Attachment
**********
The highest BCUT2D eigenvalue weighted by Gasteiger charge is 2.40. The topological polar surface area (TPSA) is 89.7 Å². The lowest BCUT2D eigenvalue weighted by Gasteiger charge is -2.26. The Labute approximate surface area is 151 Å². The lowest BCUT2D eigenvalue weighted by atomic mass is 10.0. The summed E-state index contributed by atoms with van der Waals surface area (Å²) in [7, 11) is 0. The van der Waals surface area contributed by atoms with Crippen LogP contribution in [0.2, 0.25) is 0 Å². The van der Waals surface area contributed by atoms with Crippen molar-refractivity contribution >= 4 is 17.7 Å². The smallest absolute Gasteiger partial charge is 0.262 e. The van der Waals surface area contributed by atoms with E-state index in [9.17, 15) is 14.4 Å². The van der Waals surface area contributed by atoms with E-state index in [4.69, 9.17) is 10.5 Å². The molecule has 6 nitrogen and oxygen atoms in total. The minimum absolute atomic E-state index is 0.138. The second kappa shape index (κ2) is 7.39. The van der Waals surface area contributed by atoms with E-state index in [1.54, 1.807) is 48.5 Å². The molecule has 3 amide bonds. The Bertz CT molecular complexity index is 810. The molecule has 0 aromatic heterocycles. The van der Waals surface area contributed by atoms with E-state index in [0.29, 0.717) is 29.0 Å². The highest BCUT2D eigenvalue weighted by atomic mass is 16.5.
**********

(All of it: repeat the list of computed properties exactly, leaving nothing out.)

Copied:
The highest BCUT2D eigenvalue weighted by Gasteiger charge is 2.40. The topological polar surface area (TPSA) is 89.7 Å². The lowest BCUT2D eigenvalue weighted by Gasteiger charge is -2.26. The Labute approximate surface area is 151 Å². The lowest BCUT2D eigenvalue weighted by atomic mass is 10.0. The summed E-state index contributed by atoms with van der Waals surface area (Å²) in [7, 11) is 0. The van der Waals surface area contributed by atoms with Crippen LogP contribution in [0.2, 0.25) is 0 Å². The van der Waals surface area contributed by atoms with Crippen molar-refractivity contribution >= 4 is 17.7 Å². The smallest absolute Gasteiger partial charge is 0.262 e. The van der Waals surface area contributed by atoms with E-state index in [9.17, 15) is 14.4 Å². The van der Waals surface area contributed by atoms with E-state index in [4.69, 9.17) is 10.5 Å². The molecule has 6 nitrogen and oxygen atoms in total. The minimum absolute atomic E-state index is 0.138. The second kappa shape index (κ2) is 7.39. The van der Waals surface area contributed by atoms with E-state index in [1.54, 1.807) is 48.5 Å². The molecule has 3 amide bonds. The Bertz CT molecular complexity index is 810. The molecule has 0 aromatic heterocycles. The van der Waals surface area contributed by atoms with E-state index in [0.29, 0.717) is 29.0 Å². The highest BCUT2D eigenvalue weighted by atomic mass is 16.5.